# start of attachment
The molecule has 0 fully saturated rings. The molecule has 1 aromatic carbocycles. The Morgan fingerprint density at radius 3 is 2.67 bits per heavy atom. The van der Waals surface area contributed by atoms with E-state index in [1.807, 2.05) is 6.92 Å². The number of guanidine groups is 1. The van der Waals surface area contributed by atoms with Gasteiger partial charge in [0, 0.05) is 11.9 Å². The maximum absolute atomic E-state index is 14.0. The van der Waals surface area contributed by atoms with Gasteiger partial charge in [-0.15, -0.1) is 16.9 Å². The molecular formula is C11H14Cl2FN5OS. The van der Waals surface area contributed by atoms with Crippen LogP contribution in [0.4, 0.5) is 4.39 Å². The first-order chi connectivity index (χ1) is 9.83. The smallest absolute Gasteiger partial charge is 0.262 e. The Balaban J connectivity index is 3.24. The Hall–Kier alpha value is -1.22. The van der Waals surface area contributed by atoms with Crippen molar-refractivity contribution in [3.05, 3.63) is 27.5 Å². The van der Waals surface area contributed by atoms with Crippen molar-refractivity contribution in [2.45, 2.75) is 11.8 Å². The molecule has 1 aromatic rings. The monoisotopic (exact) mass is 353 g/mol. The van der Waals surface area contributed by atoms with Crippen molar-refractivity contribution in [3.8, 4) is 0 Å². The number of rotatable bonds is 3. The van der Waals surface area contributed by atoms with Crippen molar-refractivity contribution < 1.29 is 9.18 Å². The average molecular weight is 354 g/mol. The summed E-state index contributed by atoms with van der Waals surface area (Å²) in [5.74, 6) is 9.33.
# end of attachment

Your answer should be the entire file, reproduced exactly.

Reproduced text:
The molecule has 0 fully saturated rings. The molecule has 1 aromatic carbocycles. The Morgan fingerprint density at radius 3 is 2.67 bits per heavy atom. The van der Waals surface area contributed by atoms with E-state index in [1.807, 2.05) is 6.92 Å². The number of guanidine groups is 1. The van der Waals surface area contributed by atoms with Gasteiger partial charge in [0, 0.05) is 11.9 Å². The maximum absolute atomic E-state index is 14.0. The van der Waals surface area contributed by atoms with Gasteiger partial charge in [-0.15, -0.1) is 16.9 Å². The molecular formula is C11H14Cl2FN5OS. The van der Waals surface area contributed by atoms with Crippen LogP contribution in [0.4, 0.5) is 4.39 Å². The first-order chi connectivity index (χ1) is 9.83. The smallest absolute Gasteiger partial charge is 0.262 e. The Balaban J connectivity index is 3.24. The Hall–Kier alpha value is -1.22. The van der Waals surface area contributed by atoms with Crippen molar-refractivity contribution in [3.05, 3.63) is 27.5 Å². The van der Waals surface area contributed by atoms with Crippen molar-refractivity contribution in [2.45, 2.75) is 11.8 Å². The molecule has 1 aromatic rings. The monoisotopic (exact) mass is 353 g/mol. The van der Waals surface area contributed by atoms with Crippen molar-refractivity contribution in [3.8, 4) is 0 Å². The number of rotatable bonds is 3. The van der Waals surface area contributed by atoms with Crippen molar-refractivity contribution < 1.29 is 9.18 Å². The average molecular weight is 354 g/mol. The summed E-state index contributed by atoms with van der Waals surface area (Å²) in [5.74, 6) is 9.33.